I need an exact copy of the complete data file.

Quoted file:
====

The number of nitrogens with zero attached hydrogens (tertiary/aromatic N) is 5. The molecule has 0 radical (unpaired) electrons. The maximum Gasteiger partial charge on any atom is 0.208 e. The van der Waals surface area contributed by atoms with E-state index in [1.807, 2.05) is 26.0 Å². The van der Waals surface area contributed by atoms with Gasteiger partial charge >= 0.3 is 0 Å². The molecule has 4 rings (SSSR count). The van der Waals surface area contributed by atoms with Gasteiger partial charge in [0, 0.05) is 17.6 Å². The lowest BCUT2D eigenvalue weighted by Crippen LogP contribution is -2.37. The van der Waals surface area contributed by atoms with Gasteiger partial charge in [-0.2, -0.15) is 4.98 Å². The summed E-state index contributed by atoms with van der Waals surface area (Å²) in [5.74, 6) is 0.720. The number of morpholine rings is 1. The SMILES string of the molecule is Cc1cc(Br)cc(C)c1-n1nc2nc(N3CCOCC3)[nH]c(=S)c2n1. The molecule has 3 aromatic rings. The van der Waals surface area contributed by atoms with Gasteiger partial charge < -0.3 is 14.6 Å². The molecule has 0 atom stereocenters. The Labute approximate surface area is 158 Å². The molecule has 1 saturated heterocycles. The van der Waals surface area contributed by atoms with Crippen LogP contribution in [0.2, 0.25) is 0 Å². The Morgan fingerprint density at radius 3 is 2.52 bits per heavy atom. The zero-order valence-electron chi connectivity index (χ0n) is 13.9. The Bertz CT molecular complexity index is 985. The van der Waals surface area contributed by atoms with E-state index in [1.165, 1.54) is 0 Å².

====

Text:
The number of nitrogens with zero attached hydrogens (tertiary/aromatic N) is 5. The molecule has 0 radical (unpaired) electrons. The maximum Gasteiger partial charge on any atom is 0.208 e. The van der Waals surface area contributed by atoms with E-state index in [1.807, 2.05) is 26.0 Å². The van der Waals surface area contributed by atoms with Gasteiger partial charge >= 0.3 is 0 Å². The molecule has 4 rings (SSSR count). The van der Waals surface area contributed by atoms with Gasteiger partial charge in [0, 0.05) is 17.6 Å². The lowest BCUT2D eigenvalue weighted by Crippen LogP contribution is -2.37. The van der Waals surface area contributed by atoms with Gasteiger partial charge in [-0.2, -0.15) is 4.98 Å². The summed E-state index contributed by atoms with van der Waals surface area (Å²) in [5.74, 6) is 0.720. The number of morpholine rings is 1. The SMILES string of the molecule is Cc1cc(Br)cc(C)c1-n1nc2nc(N3CCOCC3)[nH]c(=S)c2n1. The molecule has 3 aromatic rings. The van der Waals surface area contributed by atoms with Gasteiger partial charge < -0.3 is 14.6 Å². The molecule has 0 atom stereocenters. The Labute approximate surface area is 158 Å². The molecule has 1 saturated heterocycles. The van der Waals surface area contributed by atoms with Crippen LogP contribution in [0.2, 0.25) is 0 Å². The Morgan fingerprint density at radius 3 is 2.52 bits per heavy atom. The zero-order valence-electron chi connectivity index (χ0n) is 13.9. The Bertz CT molecular complexity index is 985. The van der Waals surface area contributed by atoms with E-state index in [1.165, 1.54) is 0 Å².